Can You Get all Your Protein From Plants?

Meeting your daily protein needs doesn't mean you have to eat animal products.


By Lani Muelrath


Protein is found in your muscles, bones, skins, hair - and virtually every body part or tissue. It is an important component of body processes, powering many chemical reactions within your body. Yet, how much protein do we require every day, and can we get all the protein we need from plant foods?

Recommended Protein Requirements

The recommended daily allowance of protein is 0.8 grams per kilogram of body weight, or 0.36 grams per pound of body weight. This comes out to about 46 grams per day for women over 19 years of age, and 56 grams per day for men over 19 years of age.

Do You Have to Eat Animal Products to Get Enough Protein?

Many people are under the impression that it is necessary to eat animal products, such as meat, fish, chicken, eggs, or dairy products, to get all the protein you need. However, it is possible to get all of the protein you need to thrive while eating a plant-exclusive diet, a diet that doesn't include any animal products.

What Is Protein Made Of?

What we call “protein” is actually comprised of amino acids. Amino acids are the building blocks of protein. Amino acids are exactly the same wherever you find them, whether they come from animal products or plants. Once we understand that protein is simply an assembly of these amino acids - the structural components of protein - we can easily understand how this requirement can be easily met with a varied diet that is sufficient in calories. Mixtures of proteins from plant sources can serve as a complete and well-balanced source of amino acids for meeting human health needs.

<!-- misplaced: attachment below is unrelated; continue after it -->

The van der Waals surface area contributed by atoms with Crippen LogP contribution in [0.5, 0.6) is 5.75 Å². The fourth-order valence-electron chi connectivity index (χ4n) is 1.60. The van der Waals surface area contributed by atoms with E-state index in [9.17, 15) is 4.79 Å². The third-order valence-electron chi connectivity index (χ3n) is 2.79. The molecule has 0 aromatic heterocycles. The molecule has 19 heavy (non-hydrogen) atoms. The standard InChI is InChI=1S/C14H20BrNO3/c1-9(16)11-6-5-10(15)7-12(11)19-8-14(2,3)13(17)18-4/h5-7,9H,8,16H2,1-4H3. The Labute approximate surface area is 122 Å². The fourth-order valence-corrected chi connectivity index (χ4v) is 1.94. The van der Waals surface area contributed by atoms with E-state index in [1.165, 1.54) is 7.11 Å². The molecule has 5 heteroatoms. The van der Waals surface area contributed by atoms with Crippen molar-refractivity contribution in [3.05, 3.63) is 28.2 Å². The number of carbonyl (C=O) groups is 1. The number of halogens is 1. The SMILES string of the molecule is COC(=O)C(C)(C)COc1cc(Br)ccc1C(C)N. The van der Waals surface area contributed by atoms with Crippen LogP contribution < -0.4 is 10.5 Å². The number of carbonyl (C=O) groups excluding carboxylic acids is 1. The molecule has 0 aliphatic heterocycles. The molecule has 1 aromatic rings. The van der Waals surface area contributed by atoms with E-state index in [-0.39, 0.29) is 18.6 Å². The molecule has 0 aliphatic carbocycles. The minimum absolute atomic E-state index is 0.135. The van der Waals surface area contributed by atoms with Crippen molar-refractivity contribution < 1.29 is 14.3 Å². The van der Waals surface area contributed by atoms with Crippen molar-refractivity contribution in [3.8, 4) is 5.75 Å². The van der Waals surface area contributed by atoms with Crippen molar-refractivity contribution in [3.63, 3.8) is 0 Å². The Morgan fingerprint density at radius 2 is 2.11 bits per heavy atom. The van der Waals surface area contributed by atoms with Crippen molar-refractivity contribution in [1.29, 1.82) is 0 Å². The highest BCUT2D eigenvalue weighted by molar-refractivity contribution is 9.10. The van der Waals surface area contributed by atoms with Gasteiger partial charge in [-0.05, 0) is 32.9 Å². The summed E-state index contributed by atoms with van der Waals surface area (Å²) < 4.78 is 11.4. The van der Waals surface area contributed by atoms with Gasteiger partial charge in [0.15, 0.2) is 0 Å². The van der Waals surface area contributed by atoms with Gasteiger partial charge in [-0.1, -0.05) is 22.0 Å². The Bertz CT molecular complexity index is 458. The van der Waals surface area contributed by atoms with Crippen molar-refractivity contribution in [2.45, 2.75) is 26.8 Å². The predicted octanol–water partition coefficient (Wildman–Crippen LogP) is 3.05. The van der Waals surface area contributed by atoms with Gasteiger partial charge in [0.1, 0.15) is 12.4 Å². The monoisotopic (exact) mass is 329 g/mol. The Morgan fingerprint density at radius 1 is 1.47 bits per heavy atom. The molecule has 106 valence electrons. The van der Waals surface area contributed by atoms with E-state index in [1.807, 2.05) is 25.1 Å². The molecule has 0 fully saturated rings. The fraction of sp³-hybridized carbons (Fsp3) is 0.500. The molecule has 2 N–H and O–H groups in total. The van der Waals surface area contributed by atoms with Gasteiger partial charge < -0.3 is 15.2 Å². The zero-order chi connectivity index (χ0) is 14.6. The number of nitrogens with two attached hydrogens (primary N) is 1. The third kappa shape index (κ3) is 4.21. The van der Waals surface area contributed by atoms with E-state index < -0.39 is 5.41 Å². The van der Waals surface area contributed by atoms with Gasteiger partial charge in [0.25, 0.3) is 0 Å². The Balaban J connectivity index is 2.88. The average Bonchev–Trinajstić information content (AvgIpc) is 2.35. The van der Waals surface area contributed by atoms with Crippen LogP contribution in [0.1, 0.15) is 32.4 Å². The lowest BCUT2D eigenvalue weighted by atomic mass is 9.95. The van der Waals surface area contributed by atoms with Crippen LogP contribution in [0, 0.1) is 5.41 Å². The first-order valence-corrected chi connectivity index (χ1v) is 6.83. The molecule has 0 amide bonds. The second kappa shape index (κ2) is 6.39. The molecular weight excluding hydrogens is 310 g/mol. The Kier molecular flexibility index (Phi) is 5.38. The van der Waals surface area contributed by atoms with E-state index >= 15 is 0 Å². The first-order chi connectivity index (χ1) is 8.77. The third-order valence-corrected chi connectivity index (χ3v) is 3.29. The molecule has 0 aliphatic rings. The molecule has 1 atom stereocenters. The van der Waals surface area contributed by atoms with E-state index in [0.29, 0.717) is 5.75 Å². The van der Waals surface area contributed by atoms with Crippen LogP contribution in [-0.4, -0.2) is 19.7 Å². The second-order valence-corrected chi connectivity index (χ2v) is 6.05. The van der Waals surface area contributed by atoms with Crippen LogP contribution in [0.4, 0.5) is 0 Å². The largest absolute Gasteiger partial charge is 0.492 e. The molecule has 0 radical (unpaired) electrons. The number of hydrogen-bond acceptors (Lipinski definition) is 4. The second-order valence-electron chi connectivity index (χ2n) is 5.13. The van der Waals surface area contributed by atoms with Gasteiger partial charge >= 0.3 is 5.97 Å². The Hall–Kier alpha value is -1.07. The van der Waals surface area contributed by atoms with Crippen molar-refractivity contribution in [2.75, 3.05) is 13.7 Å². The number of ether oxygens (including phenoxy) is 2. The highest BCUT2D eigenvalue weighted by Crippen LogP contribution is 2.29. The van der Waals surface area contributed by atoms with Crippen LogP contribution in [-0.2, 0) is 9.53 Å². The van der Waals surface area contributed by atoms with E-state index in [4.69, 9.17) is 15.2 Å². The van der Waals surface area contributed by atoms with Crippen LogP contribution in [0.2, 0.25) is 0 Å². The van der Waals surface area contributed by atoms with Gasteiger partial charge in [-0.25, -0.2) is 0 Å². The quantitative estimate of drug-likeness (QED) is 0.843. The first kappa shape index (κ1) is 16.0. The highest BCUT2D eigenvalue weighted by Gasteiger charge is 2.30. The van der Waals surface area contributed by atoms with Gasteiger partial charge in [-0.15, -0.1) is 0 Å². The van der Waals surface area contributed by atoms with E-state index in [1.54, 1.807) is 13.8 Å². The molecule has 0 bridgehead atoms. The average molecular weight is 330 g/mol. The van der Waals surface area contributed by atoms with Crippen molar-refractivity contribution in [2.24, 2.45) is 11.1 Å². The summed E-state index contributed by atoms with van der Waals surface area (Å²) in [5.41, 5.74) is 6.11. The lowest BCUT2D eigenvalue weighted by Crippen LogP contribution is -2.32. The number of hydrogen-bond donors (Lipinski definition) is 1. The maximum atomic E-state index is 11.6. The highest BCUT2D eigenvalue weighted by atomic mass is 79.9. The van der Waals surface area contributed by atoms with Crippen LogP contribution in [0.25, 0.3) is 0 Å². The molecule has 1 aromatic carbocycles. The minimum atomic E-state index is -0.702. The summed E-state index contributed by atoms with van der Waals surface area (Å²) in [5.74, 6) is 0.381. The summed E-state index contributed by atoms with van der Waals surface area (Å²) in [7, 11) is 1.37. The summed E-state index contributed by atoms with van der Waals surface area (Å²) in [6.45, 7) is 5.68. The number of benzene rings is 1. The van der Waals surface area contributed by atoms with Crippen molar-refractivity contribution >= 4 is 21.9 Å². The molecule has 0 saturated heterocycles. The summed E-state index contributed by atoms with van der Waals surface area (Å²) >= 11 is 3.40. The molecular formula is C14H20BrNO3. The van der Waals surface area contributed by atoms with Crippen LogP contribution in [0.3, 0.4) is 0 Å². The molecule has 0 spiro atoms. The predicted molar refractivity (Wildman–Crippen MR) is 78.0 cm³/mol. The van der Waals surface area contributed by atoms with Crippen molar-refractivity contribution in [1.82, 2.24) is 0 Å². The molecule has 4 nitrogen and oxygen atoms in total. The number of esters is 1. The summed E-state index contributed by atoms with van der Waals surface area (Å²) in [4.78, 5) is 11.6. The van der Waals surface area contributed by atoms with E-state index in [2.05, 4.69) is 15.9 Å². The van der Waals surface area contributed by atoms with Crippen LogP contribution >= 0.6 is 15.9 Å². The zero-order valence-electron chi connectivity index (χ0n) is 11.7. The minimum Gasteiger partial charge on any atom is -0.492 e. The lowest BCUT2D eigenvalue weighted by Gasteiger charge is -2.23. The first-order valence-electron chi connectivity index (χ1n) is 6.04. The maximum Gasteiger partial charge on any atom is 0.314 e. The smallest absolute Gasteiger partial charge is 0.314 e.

Meeting Your Protein Requirements With A Plant-Based Diet

Protein requirements can be easily met with a plant-based diet. Worldwide, plant protein sources provide most of the supply of dietary protein, including that provided by legumes, beans, and nuts and seeds, and grains such as wheat, rice, and corn as major sources.

In developed and developing countries, examination of the adequacy of plant-based diets as sources of protein and amino acids has shown that protein quantity is sufficient.

It is the position of the American Dietetic Association that varied vegetarian diets, including total vegetarian or vegan diets, are healthful and nutritionally adequate. A whole foods plant-based diet can meet all of our protein needs, and eating a variety of plant foods throughout the day more than assures us of adequate protein intake. It may also provide health benefits in the prevention and treatment of certain diseases.

The American Journal of Clinical Nutrition concurs, stating, “Consumers do not need to be at all concerned about amino acid imbalances when the dietary amino acid supply is from the plant-food proteins that make up our usual diets. Mixtures of plant proteins can be fully adequate for meeting human requirements.” As a matter of fact, the Academy of Nutrition and Dietetics states that most Americans get more protein than they need.

Sample Protein Profiles From Plant Foods

To give an example of fulfilling protein requirements from plant foods, you could easily meet a daily protein requirement of 46 grams per day with one cup oatmeal (6 grams protein), one cup of cooked lentils (18 grams protein), one cup cooked brown rice (5 grams protein), two cups cooked broccoli (8 grams protein), two tablespoons of almonds (4 grams protein) and one and a half tablespoons peanut butter (6 grams protein).

To get an idea of how you can meet your protein needs without eating animal products, The Vegetarian Resource Group provides several online examples of adequately meeting your protein needs with plant foods such as whole grains, vegetables, beans and legumes, starchy vegetables, and nuts and seeds.

Lani Muelrath, M.A., is an award-winning teacher, author, and top plant-based lifestyle coach. Certified Specialist in Behavior Change and Plant-Based Nutrition, Lani has been featured on CBS TV, ABC TV, Prevention, USA Today, and The Saturday Evening Post. Presenter for Physician’s Committee for Responsible Medicine, Complete Health Improvement Program, and guest lecturer at San Francisco State University, Lani is Associate Faculty at Butte College where her book has been adopted as required text. She is the author of The Plant-Based Journey: A Step-by-Step Guide to Transition to a Healthy Lifestyle and Achieving Your Ideal Weight, recognized by VegNews as Top Media Pick for 2015, and Fit Quickies: 5 Minute Workouts. More from Lani at, Facebook, Twitter, Instagram.

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